Mobilizing Collective Identity: Frames & Rational Individuals

Mobilizing Collective Identity: Frames & Rational Individuals Mobilization of collective identities is a common tool in election campaigns and policy debates. Frames that target group identity can mobilize groups; however it is unclear when these group frames are likely to be successful. This project explores whether moderators, or factors that limit framing effects, can help predict whether individuals will respond to group mobilization attempts. Drawing on the rational choice approach, I assess whether the presence of thresholds (i.e. rules that determines how far the group is from attaining its goal) works as a moderator of framing effects. Using a voting game laboratory experiment, I analyze the impact of group frames when distance from a fixed threshold varies and when we account for differences in group identity strength. The findings indicate that the interaction of group identity strength, group frames, and moderators of frames has an important impact on participation, suggesting that environmental factors play a significant role in group mobilization. http://www.deepdyve.com/assets/images/DeepDyve-Logo-lg.png Political Behavior Springer Journals

Mobilizing Collective Identity: Frames & Rational Individuals

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Publisher
Springer US
Copyright
Copyright © 2011 by Springer Science+Business Media, LLC
Subject
Political Science and International Relations; Political Science; Sociology, general
ISSN
0190-9320
eISSN
1573-6687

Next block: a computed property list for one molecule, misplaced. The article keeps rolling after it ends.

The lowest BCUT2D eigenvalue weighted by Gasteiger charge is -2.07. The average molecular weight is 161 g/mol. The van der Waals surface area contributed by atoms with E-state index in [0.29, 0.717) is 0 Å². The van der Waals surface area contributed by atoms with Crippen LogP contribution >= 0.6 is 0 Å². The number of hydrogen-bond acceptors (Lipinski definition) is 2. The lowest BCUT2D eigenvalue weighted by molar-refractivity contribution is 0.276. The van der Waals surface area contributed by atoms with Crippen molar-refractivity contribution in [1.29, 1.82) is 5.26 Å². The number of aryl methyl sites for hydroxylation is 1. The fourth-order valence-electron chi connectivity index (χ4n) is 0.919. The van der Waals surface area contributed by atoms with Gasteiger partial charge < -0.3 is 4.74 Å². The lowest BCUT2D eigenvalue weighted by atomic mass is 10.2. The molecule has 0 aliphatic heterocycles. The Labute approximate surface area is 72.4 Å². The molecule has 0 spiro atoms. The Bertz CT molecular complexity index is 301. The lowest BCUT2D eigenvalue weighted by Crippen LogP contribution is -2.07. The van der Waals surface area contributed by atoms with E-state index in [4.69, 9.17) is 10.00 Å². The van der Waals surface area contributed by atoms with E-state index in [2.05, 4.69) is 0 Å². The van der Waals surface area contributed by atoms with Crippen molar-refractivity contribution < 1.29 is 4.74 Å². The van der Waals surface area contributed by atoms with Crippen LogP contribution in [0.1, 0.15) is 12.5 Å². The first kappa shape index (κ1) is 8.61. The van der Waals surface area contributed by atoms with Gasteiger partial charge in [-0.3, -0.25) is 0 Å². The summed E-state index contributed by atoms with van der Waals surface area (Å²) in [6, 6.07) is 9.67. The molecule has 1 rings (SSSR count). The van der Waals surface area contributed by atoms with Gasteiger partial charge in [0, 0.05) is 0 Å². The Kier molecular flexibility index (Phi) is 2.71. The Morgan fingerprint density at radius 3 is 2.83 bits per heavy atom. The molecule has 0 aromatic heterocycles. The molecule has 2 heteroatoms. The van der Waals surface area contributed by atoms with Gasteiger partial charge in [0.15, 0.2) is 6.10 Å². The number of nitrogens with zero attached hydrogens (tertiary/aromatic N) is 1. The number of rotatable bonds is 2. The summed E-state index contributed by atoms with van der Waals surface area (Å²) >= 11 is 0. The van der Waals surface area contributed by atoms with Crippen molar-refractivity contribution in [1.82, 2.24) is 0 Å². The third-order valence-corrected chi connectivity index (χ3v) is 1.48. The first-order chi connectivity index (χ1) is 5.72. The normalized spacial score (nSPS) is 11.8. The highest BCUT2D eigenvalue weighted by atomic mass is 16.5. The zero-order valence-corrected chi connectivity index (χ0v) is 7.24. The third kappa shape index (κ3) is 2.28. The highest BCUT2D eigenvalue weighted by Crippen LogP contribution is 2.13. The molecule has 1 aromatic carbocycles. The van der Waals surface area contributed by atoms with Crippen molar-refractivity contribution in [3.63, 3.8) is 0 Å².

D.O.I.
10.1007/s11109-010-9155-4
Publisher site
See Article on Publisher Site

Abstract

Mobilization of collective identities is a common tool in election campaigns and policy debates. Frames that target group identity can mobilize groups; however it is unclear when these group frames are likely to be successful. This project explores whether moderators, or factors that limit framing effects, can help predict whether individuals will respond to group mobilization attempts. Drawing on the rational choice approach, I assess whether the presence of thresholds (i.e. rules that determines how far the group is from attaining its goal) works as a moderator of framing effects. Using a voting game laboratory experiment, I analyze the impact of group frames when distance from a fixed threshold varies and when we account for differences in group identity strength. The findings indicate that the interaction of group identity strength, group frames, and moderators of frames has an important impact on participation, suggesting that environmental factors play a significant role in group mobilization.

Journal

Political BehaviorSpringer Journals

Published: Jan 15, 2011

References

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